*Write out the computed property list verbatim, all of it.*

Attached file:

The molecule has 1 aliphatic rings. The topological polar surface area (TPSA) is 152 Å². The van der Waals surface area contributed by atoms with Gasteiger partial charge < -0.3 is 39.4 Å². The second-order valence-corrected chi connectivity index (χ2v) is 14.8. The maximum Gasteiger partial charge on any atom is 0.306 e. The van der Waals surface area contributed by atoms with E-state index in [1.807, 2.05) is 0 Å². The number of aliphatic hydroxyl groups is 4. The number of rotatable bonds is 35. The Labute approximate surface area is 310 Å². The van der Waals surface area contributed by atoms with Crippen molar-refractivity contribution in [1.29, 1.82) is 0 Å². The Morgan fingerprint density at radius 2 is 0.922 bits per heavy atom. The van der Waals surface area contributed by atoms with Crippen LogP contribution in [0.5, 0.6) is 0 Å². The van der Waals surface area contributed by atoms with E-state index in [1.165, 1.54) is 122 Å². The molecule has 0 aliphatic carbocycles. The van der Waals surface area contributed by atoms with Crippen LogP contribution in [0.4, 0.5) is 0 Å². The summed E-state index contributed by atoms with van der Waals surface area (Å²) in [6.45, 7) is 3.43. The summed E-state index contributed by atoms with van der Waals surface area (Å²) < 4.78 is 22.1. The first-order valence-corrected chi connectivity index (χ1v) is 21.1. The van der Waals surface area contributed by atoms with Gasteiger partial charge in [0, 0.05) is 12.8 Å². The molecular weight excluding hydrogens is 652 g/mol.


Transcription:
The molecule has 1 aliphatic rings. The topological polar surface area (TPSA) is 152 Å². The van der Waals surface area contributed by atoms with Gasteiger partial charge < -0.3 is 39.4 Å². The second-order valence-corrected chi connectivity index (χ2v) is 14.8. The maximum Gasteiger partial charge on any atom is 0.306 e. The van der Waals surface area contributed by atoms with E-state index in [1.807, 2.05) is 0 Å². The number of aliphatic hydroxyl groups is 4. The number of rotatable bonds is 35. The Labute approximate surface area is 310 Å². The van der Waals surface area contributed by atoms with Crippen molar-refractivity contribution in [1.29, 1.82) is 0 Å². The Morgan fingerprint density at radius 2 is 0.922 bits per heavy atom. The van der Waals surface area contributed by atoms with Crippen LogP contribution in [0.5, 0.6) is 0 Å². The van der Waals surface area contributed by atoms with E-state index in [1.165, 1.54) is 122 Å². The molecule has 0 aliphatic carbocycles. The van der Waals surface area contributed by atoms with Crippen LogP contribution in [0.4, 0.5) is 0 Å². The summed E-state index contributed by atoms with van der Waals surface area (Å²) in [6.45, 7) is 3.43. The summed E-state index contributed by atoms with van der Waals surface area (Å²) < 4.78 is 22.1. The first-order valence-corrected chi connectivity index (χ1v) is 21.1. The van der Waals surface area contributed by atoms with Gasteiger partial charge in [0, 0.05) is 12.8 Å². The molecular weight excluding hydrogens is 652 g/mol.